Firms scramble to adjust to online gaming curbs
Government opts to prevent youngsters’ addiction
By Kim Tong-hyung
Games companies here are scrambling to adjust to the new online gaming restrictions soon to be imposed on young hardcore gamers. And it appears that many of them are putting more focus on games played on mobile phones to compensate for the expected loss in revenue from their personal computer (PC) products.
Despite fierce resistance from the games industry, the government has been moving to introduce strict limits on how much time youngsters can spend playing their favorite online computer games to combat addiction.
The measures, which are subject to approval by lawmakers, are the results of difficult negotiations between the Ministry of Culture, Sports and Tourism and the Ministry of Gender Equality and Family, which have feuded for months over which one gets to wield a bigger hammer over the games industry.
The new rules, included in a draft of a renewed Juvenile Protection Law, prevent gamers under the age of 16 from playing between midnight and 6 a.m. Games providers will also be required to block underage users above 16 after midnight upon request by their parents.
Government officials expect the bill, along with a draft version on a renewed law on gaming, to be approved within the current session of the National Assembly, although the ongoing budget issue feud between lawmakers is blurring the deadlines.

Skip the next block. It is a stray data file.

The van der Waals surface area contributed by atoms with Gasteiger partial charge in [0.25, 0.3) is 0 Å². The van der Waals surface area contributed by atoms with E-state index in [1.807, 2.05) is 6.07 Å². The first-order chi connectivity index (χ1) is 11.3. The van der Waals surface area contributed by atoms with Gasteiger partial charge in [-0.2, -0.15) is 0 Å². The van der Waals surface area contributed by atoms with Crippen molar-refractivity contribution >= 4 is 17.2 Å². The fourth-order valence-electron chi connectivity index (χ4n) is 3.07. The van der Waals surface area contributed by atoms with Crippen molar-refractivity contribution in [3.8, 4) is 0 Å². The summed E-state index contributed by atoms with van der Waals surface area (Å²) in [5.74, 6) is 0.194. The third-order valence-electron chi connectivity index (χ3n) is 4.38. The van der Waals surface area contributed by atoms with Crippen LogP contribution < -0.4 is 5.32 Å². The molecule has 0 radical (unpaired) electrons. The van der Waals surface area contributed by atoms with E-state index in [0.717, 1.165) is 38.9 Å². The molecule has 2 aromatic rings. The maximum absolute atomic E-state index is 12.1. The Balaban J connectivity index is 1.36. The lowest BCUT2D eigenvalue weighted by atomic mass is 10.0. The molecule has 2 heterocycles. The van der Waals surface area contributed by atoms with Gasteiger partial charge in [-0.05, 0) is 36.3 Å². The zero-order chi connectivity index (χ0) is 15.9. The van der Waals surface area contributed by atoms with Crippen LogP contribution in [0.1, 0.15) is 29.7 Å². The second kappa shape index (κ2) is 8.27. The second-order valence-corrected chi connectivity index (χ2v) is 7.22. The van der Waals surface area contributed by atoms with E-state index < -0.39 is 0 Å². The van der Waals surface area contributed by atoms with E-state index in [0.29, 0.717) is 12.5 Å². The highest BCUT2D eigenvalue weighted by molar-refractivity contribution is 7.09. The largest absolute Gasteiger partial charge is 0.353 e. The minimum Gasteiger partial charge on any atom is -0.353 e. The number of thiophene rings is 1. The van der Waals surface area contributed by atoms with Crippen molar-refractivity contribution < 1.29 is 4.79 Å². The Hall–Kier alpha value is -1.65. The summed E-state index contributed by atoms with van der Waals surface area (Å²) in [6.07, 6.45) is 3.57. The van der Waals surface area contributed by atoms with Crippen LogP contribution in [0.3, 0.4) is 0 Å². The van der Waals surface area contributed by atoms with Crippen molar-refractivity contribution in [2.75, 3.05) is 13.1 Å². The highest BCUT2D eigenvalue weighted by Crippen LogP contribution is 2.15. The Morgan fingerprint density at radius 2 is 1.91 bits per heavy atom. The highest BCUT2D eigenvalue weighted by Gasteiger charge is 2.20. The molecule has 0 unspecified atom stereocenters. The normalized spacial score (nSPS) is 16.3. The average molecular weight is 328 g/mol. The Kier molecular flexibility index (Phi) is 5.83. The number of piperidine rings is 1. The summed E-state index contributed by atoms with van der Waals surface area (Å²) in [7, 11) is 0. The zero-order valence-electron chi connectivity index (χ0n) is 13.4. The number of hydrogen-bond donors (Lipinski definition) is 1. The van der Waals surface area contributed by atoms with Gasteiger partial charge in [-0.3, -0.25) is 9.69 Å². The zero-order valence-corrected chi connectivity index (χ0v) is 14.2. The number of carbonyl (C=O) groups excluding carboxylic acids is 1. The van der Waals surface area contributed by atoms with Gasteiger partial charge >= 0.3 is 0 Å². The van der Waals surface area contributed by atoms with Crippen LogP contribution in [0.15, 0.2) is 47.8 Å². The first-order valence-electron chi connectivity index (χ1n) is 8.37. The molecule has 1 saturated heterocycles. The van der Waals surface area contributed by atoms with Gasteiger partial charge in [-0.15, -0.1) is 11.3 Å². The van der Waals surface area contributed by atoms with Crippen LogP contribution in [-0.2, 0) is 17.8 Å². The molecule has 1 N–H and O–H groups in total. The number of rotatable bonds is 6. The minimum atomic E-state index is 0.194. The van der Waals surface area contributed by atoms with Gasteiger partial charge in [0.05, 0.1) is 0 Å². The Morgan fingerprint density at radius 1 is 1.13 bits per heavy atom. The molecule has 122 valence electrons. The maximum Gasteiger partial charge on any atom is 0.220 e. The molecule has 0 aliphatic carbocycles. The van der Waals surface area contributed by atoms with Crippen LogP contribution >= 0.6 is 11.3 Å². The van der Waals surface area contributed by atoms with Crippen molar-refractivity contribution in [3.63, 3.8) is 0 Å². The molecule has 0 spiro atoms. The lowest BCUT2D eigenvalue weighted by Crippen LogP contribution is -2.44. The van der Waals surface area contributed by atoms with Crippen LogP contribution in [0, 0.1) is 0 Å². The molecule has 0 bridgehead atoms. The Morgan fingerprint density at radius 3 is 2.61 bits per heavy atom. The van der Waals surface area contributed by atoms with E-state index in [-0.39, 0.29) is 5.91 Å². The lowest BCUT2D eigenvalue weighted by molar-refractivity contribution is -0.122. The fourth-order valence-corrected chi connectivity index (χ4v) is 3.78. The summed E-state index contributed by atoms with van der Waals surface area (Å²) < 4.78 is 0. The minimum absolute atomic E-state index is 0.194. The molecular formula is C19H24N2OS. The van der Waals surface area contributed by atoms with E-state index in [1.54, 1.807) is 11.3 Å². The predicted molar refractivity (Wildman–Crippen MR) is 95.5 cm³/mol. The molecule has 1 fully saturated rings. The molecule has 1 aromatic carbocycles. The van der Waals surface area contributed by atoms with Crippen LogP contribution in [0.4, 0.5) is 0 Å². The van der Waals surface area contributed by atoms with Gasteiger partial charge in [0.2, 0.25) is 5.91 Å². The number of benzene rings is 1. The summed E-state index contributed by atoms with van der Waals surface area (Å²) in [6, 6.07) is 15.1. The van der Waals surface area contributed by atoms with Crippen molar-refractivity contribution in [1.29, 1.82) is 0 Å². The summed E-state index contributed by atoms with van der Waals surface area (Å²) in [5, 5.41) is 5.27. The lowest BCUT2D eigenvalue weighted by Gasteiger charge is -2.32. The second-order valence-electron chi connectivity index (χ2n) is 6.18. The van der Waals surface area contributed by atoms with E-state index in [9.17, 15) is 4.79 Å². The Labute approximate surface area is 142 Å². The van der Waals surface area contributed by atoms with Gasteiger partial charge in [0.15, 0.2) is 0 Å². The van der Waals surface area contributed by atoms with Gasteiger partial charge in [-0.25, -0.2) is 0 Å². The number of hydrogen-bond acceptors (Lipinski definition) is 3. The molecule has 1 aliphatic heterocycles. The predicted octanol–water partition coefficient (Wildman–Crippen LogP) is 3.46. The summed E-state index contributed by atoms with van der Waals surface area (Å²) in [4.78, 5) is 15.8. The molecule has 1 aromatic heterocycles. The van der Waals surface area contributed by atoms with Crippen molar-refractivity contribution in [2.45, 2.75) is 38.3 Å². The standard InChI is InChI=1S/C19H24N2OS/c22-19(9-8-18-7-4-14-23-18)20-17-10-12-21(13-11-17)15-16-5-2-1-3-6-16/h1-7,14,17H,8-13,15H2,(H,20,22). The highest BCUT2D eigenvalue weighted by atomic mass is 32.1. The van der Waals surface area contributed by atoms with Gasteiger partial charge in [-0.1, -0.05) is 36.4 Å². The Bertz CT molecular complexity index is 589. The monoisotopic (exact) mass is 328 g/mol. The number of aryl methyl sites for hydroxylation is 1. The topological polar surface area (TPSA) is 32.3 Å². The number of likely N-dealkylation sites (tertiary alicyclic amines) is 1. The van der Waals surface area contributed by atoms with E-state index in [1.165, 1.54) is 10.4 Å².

``We do fear that the shutdowns will have a negative impact on our efforts to expand the publishing of our online games. However, the eliminating of pre-release screenings of games played on mobile phones will certainly open up new opportunities,’’ said an official of CJ Internet, which is expecting to introduce its first games for smartphone users in the earlier part of next year.
Although it’s hard to deny that compulsive gaming is an increasing social problem here, online games companies are livid about the so-called ``Cinderella rules,’’ which they claim target them unfairly and are unlikely to have a meaningful effect on improving gaming habits.
The government can only control the playing time of games played on computers, not the ones played on consoles or mobile phones, and young users can easily switch to games provided on foreign servers after the Korean companies cut them off after midnight.
The companies had already been pressed to introduce a number of technical measures to discourage excessive game play, including fatigue systems that have game characters becoming less and less effective after a certain length of playing time.
The compulsory midnight shutdowns, the companies say, are clearly overkill and arguably make Korea the most restrictive gaming nation in the free world.
Thailand became the first nation to dabble with a game-playing time limit in 2003 when it suggested online games companies block underage users between 10 p.m. and 6 a.m. However, the measure wasn’t mandatory and was discarded just two years later. China introduced fatigue systems for online games in 2007 but hasn’t considered blocking gamers from servers.
Companies like Nexon, which relies heavily on casual games like the Kart Rider multi-player racing game, are expected to be hit harder by the cap on playing hours. Nexon’s rival, NC Soft, which backs big-budget, violent role-playing games like the ``Lineage’’ and ``Aion’’ series, which are rated for 15 years and above, could be less effected by the new rules.